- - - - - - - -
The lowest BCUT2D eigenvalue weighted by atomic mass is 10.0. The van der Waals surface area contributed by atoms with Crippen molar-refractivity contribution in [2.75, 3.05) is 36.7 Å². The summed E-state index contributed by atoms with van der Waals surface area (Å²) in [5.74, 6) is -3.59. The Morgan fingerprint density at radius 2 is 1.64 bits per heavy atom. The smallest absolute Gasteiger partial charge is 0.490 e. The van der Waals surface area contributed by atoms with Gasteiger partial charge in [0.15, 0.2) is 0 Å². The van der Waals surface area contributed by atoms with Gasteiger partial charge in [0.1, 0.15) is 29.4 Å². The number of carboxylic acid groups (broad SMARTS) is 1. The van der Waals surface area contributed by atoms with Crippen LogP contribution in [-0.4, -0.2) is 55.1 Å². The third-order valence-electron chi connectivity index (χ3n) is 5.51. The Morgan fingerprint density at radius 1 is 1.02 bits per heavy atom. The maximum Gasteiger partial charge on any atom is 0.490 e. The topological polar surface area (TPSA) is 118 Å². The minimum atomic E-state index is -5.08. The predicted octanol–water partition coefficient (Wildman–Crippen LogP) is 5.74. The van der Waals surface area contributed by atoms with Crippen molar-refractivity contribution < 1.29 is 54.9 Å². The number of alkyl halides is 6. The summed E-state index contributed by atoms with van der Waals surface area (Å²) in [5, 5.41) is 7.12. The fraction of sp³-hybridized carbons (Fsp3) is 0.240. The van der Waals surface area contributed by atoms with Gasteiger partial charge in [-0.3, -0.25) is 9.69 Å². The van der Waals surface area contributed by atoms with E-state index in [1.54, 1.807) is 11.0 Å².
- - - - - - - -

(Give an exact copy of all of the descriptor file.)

The lowest BCUT2D eigenvalue weighted by atomic mass is 10.0. The van der Waals surface area contributed by atoms with Crippen molar-refractivity contribution in [2.75, 3.05) is 36.7 Å². The summed E-state index contributed by atoms with van der Waals surface area (Å²) in [5.74, 6) is -3.59. The Morgan fingerprint density at radius 2 is 1.64 bits per heavy atom. The smallest absolute Gasteiger partial charge is 0.490 e. The van der Waals surface area contributed by atoms with Gasteiger partial charge in [0.15, 0.2) is 0 Å². The van der Waals surface area contributed by atoms with Gasteiger partial charge in [0.1, 0.15) is 29.4 Å². The number of carboxylic acid groups (broad SMARTS) is 1. The van der Waals surface area contributed by atoms with Crippen LogP contribution in [-0.4, -0.2) is 55.1 Å². The third-order valence-electron chi connectivity index (χ3n) is 5.51. The Morgan fingerprint density at radius 1 is 1.02 bits per heavy atom. The maximum Gasteiger partial charge on any atom is 0.490 e. The topological polar surface area (TPSA) is 118 Å². The minimum atomic E-state index is -5.08. The predicted octanol–water partition coefficient (Wildman–Crippen LogP) is 5.74. The van der Waals surface area contributed by atoms with Crippen molar-refractivity contribution < 1.29 is 54.9 Å². The number of alkyl halides is 6. The summed E-state index contributed by atoms with van der Waals surface area (Å²) in [5, 5.41) is 7.12. The fraction of sp³-hybridized carbons (Fsp3) is 0.240. The van der Waals surface area contributed by atoms with Gasteiger partial charge in [-0.3, -0.25) is 9.69 Å². The van der Waals surface area contributed by atoms with E-state index in [1.54, 1.807) is 11.0 Å².